He wrote in secret, at night. According to one biography, he “wrap[ped] his manuscripts in plastic and bur[ied] them in the earth floor under the heavy water urn in his hut.” At one point he was forced to burn “kilos and kilos” of manuscripts – burn them in secret, in fear for his life, a logistically maddening process of keeping a flame alight without creating any smoke that would give him away.
His days of fire without smoke are long gone. There could be no more telltale plume above Gao than the Nobel Prize in literature, which he received this past October. Gao, who has lived in exile in France for the past 14 years, is the first Chinese author to receive this honor. But despite the political circumstances that have shaped who he is, and continue to swirl about him (his books are banned in mainland China; the Chinese government, hearing about his Nobel, described his writing as “awful”; Swedish newspapers have grumbled about politics influencing his winning the prize), Gao remains apolitical in his approach to the creative enterprise.
“Not only do I not write to change society, but I feel an individual person could not do so anyway,” Gao said to a packed Science Center auditorium last Tuesday (Feb. 27) in a speech sponsored by the Harvard-Yenching Institute. Literature, he said in his Nobel acceptance speech, “is inherently man’s affirmation of the value of his own self. … Whether it has any impact on society comes after the completion of a work, and that impact certainly is not determined by the wishes of the writer.”
Author of plays (such as “Bus Stop,” “Wild Man,” “Signal Alarm”), criticism (“A Preliminary Discussion of the Art of Modern Fiction”), and novels (“Soul Mountain,” “One Man’s Bible”), some written in Chinese, some in French, Gao is known for his avant-garde approach to drama, influenced by such writers as Brecht, Beckett, and Ionesco. His novels are equally experimental. “Soul Mountain” moves among three narrative voices and incorporates Chinese fable, philosophizing, and history; it is semi-autobiographical fiction (based on a five-month journey around China taken when Gao fled authorities in the early ’80s) and feels like “one long poem,” says his translator Mabel Lee.
Questions of language interest Gao, and are evidence of his modernist, if not quite poststructuralist, sensibility.
“Writers express the human consciousness behind language, and human consciousness can only be expressed through language,” he said in his lecture, noting a built-in constraint of the writing process. Moreover, language accumulates cultural-semantic baggage over time, yet writers often use language as a tool to express ideas and feelings of the present.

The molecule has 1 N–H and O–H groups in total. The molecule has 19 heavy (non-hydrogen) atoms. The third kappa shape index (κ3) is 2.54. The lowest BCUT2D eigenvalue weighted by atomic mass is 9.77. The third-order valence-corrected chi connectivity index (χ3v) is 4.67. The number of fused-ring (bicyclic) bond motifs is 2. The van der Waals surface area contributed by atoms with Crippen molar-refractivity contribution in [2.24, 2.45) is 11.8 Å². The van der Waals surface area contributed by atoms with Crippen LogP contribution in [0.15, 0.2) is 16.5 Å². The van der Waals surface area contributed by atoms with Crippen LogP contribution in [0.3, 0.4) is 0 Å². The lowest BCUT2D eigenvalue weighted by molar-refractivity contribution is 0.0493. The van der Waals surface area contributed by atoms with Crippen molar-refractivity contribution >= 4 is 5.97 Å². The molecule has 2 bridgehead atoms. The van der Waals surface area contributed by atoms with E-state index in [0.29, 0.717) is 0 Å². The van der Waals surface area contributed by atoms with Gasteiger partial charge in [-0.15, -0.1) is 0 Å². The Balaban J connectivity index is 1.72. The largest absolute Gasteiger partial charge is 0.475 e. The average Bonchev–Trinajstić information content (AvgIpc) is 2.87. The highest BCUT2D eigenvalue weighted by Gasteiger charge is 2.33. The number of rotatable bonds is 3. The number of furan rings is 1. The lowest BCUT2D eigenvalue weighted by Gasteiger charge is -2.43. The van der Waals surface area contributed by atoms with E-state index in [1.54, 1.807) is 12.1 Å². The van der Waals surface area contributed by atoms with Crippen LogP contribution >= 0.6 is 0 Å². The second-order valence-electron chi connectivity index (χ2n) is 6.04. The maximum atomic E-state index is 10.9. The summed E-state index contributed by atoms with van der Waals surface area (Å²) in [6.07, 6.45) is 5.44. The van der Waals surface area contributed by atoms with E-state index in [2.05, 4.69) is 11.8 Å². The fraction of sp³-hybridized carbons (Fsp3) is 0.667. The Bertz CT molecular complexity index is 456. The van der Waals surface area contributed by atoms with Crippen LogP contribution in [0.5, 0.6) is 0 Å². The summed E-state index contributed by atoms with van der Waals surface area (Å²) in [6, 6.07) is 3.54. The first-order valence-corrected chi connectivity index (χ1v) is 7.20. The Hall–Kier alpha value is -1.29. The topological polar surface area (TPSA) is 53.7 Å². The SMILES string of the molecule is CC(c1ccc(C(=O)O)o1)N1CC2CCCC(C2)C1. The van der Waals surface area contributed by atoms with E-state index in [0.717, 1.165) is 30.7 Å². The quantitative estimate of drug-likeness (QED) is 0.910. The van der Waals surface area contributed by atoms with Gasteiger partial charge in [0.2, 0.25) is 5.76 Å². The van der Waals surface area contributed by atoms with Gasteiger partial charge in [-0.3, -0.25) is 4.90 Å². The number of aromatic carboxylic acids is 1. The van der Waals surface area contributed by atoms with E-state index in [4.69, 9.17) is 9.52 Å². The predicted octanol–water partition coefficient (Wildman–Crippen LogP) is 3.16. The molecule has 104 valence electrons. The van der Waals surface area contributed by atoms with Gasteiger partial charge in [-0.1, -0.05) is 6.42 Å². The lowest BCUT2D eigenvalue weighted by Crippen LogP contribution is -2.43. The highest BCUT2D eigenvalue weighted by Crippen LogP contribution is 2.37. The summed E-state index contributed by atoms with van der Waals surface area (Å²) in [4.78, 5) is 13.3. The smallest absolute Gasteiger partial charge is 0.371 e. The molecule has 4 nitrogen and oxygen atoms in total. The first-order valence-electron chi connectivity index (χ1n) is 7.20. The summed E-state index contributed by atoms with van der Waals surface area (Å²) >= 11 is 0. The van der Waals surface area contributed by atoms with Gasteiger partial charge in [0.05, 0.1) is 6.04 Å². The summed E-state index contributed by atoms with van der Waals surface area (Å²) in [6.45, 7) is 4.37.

Gao builds the auditory aspect of language into his creations. “I do find the musicality of language to be very important,” he told his audience last week. “Sometimes I find tonation, melody, to be more important than meaning.” Gao listens to music while he writes and often dictates first drafts into a tape recorder.
A painter as well as a writer, Gao has supported himself in Paris largely through sales of his abstract ink paintings. “Painting starts where words fail or are inadequate in expressing what one wants to express,” Gao said in a private interview. “Painting is purely visual. When I’m painting I try to dismiss all language. I just listen to music, I avoid all verbal associations.”
But since he won the Nobel, Gao hasn’t had much opportunity to write or paint. He seems weary, a little beleaguered by the endless traveling and speaking that has followed the announcement. The day he learned he won the prize, he couldn’t get to bed until 4 in the morning. At 6 a.m., reporters began ringing his doorbell. Over the next 48 hours, he got two hours of sleep. “If, for a period of time, I don’t have a chance to write, I feel very uncomfortable,” he said. “When I’m writing, I feel the external world doesn’t matter at all.”
Asked how he views his cultural identity, and whether he misses China, Gao gives a typically internal definition of self. “I am China,” he says, tapping his chest. Wo jiushi Zhongguo. “China is inside me, and that China,” he says, gesturing to encompass the world of politics and pain, of fallibility on a systematic scale, “has nothing to do with me.”